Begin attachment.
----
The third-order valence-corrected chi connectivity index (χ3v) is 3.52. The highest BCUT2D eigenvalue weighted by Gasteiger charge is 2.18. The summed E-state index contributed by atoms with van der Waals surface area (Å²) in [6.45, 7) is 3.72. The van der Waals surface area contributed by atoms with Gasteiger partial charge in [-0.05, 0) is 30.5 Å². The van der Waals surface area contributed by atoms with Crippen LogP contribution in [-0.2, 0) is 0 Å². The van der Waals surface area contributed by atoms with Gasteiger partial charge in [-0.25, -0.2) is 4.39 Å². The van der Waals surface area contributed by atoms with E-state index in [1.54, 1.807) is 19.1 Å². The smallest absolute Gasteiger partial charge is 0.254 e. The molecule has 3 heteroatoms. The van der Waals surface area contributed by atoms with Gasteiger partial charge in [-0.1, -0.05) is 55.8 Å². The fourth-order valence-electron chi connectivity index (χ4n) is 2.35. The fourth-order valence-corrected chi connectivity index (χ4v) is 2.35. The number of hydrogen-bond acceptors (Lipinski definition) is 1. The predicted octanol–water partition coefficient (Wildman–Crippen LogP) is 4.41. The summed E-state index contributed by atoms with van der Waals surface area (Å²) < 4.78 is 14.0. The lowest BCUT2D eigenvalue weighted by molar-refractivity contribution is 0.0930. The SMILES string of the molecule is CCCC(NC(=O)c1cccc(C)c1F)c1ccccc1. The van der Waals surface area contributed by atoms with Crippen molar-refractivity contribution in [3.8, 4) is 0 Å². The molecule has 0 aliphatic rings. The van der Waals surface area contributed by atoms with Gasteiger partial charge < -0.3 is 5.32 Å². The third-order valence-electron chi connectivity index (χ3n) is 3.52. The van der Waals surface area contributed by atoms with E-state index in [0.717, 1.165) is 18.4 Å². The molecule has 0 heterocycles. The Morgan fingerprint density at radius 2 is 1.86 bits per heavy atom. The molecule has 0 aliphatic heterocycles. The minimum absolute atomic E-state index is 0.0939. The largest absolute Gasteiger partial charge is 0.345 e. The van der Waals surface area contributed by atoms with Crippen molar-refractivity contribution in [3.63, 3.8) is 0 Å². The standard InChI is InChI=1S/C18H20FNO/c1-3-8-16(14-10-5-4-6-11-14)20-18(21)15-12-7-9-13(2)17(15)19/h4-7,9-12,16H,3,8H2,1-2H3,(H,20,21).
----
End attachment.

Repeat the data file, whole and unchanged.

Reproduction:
The third-order valence-corrected chi connectivity index (χ3v) is 3.52. The highest BCUT2D eigenvalue weighted by Gasteiger charge is 2.18. The summed E-state index contributed by atoms with van der Waals surface area (Å²) in [6.45, 7) is 3.72. The van der Waals surface area contributed by atoms with Gasteiger partial charge in [-0.05, 0) is 30.5 Å². The van der Waals surface area contributed by atoms with Crippen LogP contribution in [-0.2, 0) is 0 Å². The van der Waals surface area contributed by atoms with Gasteiger partial charge in [-0.25, -0.2) is 4.39 Å². The van der Waals surface area contributed by atoms with E-state index in [1.54, 1.807) is 19.1 Å². The smallest absolute Gasteiger partial charge is 0.254 e. The molecule has 3 heteroatoms. The van der Waals surface area contributed by atoms with Gasteiger partial charge in [-0.1, -0.05) is 55.8 Å². The fourth-order valence-electron chi connectivity index (χ4n) is 2.35. The fourth-order valence-corrected chi connectivity index (χ4v) is 2.35. The number of hydrogen-bond acceptors (Lipinski definition) is 1. The predicted octanol–water partition coefficient (Wildman–Crippen LogP) is 4.41. The summed E-state index contributed by atoms with van der Waals surface area (Å²) < 4.78 is 14.0. The lowest BCUT2D eigenvalue weighted by molar-refractivity contribution is 0.0930. The SMILES string of the molecule is CCCC(NC(=O)c1cccc(C)c1F)c1ccccc1. The van der Waals surface area contributed by atoms with Crippen molar-refractivity contribution in [3.8, 4) is 0 Å². The molecule has 0 aliphatic rings. The van der Waals surface area contributed by atoms with Gasteiger partial charge < -0.3 is 5.32 Å². The third-order valence-electron chi connectivity index (χ3n) is 3.52. The van der Waals surface area contributed by atoms with E-state index in [0.717, 1.165) is 18.4 Å². The molecule has 0 heterocycles. The Morgan fingerprint density at radius 2 is 1.86 bits per heavy atom. The molecule has 0 aliphatic heterocycles. The minimum absolute atomic E-state index is 0.0939. The largest absolute Gasteiger partial charge is 0.345 e. The van der Waals surface area contributed by atoms with Crippen molar-refractivity contribution in [3.63, 3.8) is 0 Å². The standard InChI is InChI=1S/C18H20FNO/c1-3-8-16(14-10-5-4-6-11-14)20-18(21)15-12-7-9-13(2)17(15)19/h4-7,9-12,16H,3,8H2,1-2H3,(H,20,21).